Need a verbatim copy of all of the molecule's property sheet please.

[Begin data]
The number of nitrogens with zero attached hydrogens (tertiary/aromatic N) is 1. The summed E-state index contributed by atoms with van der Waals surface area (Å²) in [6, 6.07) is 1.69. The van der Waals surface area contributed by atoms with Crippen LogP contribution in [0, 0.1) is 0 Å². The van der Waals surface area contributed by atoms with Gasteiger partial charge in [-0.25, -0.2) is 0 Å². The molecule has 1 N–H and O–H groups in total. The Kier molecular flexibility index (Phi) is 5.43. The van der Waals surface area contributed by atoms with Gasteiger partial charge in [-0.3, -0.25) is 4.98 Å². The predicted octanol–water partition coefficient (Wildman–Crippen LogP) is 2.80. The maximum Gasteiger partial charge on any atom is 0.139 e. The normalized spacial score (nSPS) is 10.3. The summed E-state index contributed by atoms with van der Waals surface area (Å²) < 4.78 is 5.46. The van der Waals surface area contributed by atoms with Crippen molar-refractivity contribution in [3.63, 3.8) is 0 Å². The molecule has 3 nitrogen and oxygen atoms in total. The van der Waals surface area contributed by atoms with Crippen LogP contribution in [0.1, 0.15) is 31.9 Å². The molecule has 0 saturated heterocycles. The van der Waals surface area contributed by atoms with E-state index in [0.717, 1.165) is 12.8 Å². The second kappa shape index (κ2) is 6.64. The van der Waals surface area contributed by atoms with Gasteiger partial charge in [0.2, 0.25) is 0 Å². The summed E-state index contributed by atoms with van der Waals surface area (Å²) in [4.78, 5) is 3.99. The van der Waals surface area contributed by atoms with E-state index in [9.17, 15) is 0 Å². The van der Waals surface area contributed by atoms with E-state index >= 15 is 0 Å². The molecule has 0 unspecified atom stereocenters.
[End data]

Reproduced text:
The number of nitrogens with zero attached hydrogens (tertiary/aromatic N) is 1. The summed E-state index contributed by atoms with van der Waals surface area (Å²) in [6, 6.07) is 1.69. The van der Waals surface area contributed by atoms with Crippen LogP contribution in [0, 0.1) is 0 Å². The van der Waals surface area contributed by atoms with Gasteiger partial charge in [-0.25, -0.2) is 0 Å². The molecule has 1 N–H and O–H groups in total. The Kier molecular flexibility index (Phi) is 5.43. The van der Waals surface area contributed by atoms with Gasteiger partial charge in [-0.3, -0.25) is 4.98 Å². The predicted octanol–water partition coefficient (Wildman–Crippen LogP) is 2.80. The maximum Gasteiger partial charge on any atom is 0.139 e. The normalized spacial score (nSPS) is 10.3. The summed E-state index contributed by atoms with van der Waals surface area (Å²) < 4.78 is 5.46. The van der Waals surface area contributed by atoms with Crippen molar-refractivity contribution in [3.63, 3.8) is 0 Å². The molecule has 3 nitrogen and oxygen atoms in total. The van der Waals surface area contributed by atoms with Crippen LogP contribution in [0.1, 0.15) is 31.9 Å². The molecule has 0 saturated heterocycles. The van der Waals surface area contributed by atoms with E-state index in [0.717, 1.165) is 12.8 Å². The second kappa shape index (κ2) is 6.64. The van der Waals surface area contributed by atoms with Gasteiger partial charge in [0.2, 0.25) is 0 Å². The summed E-state index contributed by atoms with van der Waals surface area (Å²) in [4.78, 5) is 3.99. The van der Waals surface area contributed by atoms with E-state index in [9.17, 15) is 0 Å². The van der Waals surface area contributed by atoms with E-state index >= 15 is 0 Å². The molecule has 0 unspecified atom stereocenters.